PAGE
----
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Article
Publication date: 5 June 2020

Luana Lavagnoli Moreira, Rafael Rezende Novais, Dimaghi Schwamback and Salomão Martins de Carvalho Júnior

The most common methodology to estimate erosivity is using rainfall data obtained from rain monitoring stations. However, the quality of this estimation may be compromised due to…

Abstract

Purpose

The most common methodology to estimate erosivity is using rainfall data obtained from rain monitoring stations. However, the quality of this estimation may be compromised due to low density, operational problems and maintenance cost of rainfall monitoring stations, common problem encountered in developing countries such as Brazil. The objective of this study was to evaluate the applicability of pluviometric data obtained by TRMM satellite images for the spatiotemporal characterization of erosivity in the state of Espírito Santo (Brazil).

Design/methodology/approach

For this, rainfall data and annual and monthly erosivities of 71 rainfall stations were statistically compared with those from TRMM images.

Findings

For this, rainfall data and annual and monthly erosivities of 71 rainfall stations were statistically compared with those from TRMM images. The estimate proved that TRMM is efficient since the NSE values were higher than 0.70 and the coefficient of determination was higher than 0.77 for monthly and annual erosivities, but in most months and yearly, erosivity was overestimated.

Practical implications

The use of satellite images to estimate rainfall allowed the spatial representation over time (months) of the oscillating degree of erosivity in the state of Espírito Santo (Brazil). The spatialization may provide an identification of areas and periods in which are essential for the implementation of land use management in order to minimize environmental problems related to soil loss.

Originality/value

The technique applied may be an alternative to overcome common problems on rainfall monitoring station, such as low density, low data reliability, high manutention and maintenance cost and operational problems.

Details

World Journal of Science, Technology and Sustainable Development, vol. 17 no. 3
Type: Research Article
ISSN: 2042-5945

Keywords

Article
Publication date: 13 May 2014

Marcella Ruschi Mendes Saade, Maristela G. da Silva, Vanessa Gomes, Hawllynsgton Gumez Franco, Dimaghi Schwamback and Blandina Lavor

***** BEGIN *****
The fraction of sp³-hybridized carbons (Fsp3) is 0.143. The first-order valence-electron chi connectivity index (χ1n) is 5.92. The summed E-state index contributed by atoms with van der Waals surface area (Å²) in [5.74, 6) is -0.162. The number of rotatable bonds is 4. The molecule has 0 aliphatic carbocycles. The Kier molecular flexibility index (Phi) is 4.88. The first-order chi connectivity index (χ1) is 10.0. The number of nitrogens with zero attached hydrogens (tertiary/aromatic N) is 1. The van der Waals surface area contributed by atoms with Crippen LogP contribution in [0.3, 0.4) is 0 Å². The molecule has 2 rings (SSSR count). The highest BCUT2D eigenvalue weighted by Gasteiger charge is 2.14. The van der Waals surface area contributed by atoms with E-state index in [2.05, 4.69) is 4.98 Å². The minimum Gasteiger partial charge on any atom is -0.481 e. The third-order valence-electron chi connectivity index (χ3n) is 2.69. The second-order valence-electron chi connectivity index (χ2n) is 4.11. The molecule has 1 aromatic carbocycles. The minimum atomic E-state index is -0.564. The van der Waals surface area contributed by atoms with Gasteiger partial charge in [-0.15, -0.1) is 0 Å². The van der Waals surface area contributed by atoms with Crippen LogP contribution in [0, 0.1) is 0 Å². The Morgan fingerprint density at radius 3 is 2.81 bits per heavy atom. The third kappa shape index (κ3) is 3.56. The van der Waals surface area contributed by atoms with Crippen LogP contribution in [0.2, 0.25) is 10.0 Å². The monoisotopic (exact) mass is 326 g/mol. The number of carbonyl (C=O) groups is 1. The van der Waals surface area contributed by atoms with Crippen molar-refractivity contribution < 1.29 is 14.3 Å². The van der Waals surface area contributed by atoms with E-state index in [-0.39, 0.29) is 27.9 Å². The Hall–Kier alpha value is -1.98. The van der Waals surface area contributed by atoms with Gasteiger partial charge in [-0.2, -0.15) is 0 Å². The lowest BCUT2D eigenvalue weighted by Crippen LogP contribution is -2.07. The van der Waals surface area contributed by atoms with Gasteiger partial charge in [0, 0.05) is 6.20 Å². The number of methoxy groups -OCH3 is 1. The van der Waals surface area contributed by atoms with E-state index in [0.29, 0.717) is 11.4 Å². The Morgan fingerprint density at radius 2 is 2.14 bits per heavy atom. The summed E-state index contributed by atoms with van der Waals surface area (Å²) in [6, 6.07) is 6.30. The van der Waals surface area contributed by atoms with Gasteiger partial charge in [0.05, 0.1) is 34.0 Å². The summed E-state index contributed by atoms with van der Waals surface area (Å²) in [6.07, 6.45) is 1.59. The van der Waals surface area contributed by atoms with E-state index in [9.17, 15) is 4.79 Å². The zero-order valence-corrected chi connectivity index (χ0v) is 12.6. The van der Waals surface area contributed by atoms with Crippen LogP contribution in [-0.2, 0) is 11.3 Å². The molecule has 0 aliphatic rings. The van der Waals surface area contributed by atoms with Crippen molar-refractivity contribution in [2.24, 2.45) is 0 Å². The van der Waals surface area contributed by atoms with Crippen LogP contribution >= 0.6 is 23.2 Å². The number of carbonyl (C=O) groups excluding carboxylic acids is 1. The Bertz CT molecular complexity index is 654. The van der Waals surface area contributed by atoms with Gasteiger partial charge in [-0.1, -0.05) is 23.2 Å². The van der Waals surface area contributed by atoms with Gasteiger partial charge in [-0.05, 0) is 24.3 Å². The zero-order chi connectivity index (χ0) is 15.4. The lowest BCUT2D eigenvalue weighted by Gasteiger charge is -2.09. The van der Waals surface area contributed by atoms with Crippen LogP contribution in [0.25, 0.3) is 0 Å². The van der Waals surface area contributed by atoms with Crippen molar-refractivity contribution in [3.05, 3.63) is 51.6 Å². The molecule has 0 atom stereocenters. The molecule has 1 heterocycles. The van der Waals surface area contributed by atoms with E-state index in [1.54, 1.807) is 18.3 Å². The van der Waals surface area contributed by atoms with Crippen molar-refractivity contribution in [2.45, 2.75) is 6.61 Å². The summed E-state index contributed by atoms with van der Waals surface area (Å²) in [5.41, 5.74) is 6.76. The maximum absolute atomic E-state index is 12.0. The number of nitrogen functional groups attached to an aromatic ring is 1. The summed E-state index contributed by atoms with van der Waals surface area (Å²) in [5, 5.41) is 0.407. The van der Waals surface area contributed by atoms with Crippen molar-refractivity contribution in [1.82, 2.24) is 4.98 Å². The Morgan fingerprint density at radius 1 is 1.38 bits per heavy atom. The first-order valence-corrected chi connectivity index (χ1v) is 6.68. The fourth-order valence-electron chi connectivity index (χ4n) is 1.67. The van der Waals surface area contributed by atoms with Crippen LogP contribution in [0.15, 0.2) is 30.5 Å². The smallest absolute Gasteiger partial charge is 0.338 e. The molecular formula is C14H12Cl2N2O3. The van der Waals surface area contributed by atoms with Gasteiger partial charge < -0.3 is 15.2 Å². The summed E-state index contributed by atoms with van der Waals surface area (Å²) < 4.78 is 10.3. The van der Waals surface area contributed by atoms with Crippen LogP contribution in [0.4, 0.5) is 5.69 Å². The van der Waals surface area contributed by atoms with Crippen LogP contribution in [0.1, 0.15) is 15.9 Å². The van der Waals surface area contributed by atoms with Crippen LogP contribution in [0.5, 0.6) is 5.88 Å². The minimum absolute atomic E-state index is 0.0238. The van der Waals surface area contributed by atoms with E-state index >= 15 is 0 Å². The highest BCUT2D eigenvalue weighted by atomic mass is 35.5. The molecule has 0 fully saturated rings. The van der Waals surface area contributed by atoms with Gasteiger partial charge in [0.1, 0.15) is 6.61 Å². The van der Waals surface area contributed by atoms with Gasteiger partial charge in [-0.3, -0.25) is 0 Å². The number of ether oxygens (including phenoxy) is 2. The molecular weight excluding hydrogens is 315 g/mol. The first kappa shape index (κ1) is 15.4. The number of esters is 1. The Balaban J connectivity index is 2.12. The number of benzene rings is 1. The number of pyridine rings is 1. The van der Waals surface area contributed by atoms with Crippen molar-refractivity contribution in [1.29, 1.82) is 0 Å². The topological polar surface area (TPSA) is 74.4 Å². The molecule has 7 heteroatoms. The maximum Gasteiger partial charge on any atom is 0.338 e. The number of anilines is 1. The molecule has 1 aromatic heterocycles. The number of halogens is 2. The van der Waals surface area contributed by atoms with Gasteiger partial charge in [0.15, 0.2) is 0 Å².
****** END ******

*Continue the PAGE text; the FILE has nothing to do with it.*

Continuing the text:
The purpose of this paper is to propose a set of lifecycle-based indicators to describe material eco-efficiency of buildings normalized per unit of gross floor area (GFA), and at…

Abstract

Purpose

The purpose of this paper is to propose a set of lifecycle-based indicators to describe material eco-efficiency of buildings normalized per unit of gross floor area (GFA), and at verifying feasibility of their calculation for building materials and components, based upon four case studies. The paper also examines the effects that discrepancies between two carbon footprint accounting methods (embodied CO2 (ECO2) vs embodied CO2e) have on communication of environmental performance of selected materials.

Design/methodology/approach

The lifecycle assessments (LCAs) were performed through LCA support platform SimaPro 7.3. Data for materials/components production cycle modeling were collected from primary and secondary data from national literature or adapted from Ecoinvent database. Embodied energy, ECO2, blue water footprint (bWF), non-renewable content and volatile organic compound emissions (VOCe) indicators were calculated from lifecycle inventory (LCI) outputs, while embodied CO2e was calculated using CML 2001 v.2.01 impact assessment method.

Findings

Obtained results suggest that a core database comprised of 12 materials and components – cement, ceramic blocks, steel rebar, sawn timber planks, PVC tubes, plywood, PVC conduits, roof steel structure, roundwood, ceramic tiles, hydrated lime and adhesive mortar – provides a very reasonable description of a building's embodied energy (99.63 percent), embodied CO2e (97.50 percent), bWF (96.26 percent), non-renewable content (97.53 percent) and VOCe (95.38 percent) profiles. Except for bWF of cement and concrete, substantial reductions in the metrics’ values captured environmental advantages of partially substituting ground granulated blast furnace slag (ggbs) for clinker Portland.

Originality/value

The disclosure of embodied energy and carbon, as well as of other environmental performance data at whole-building level (per unit of GFA) pointed out in this paper, allows comparability and helps to establish performance goals and benchmarks and to guide policy decisions. Following a coordinated methodological outline, future works are expected to evolve to gradually constitute a LCI database that enables the use of the proposed metrics and of LCA as decision-making tools in the building sector.

Details

Smart and Sustainable Built Environment, vol. 3 no. 1
Type: Research Article
ISSN: 2046-6099

Keywords

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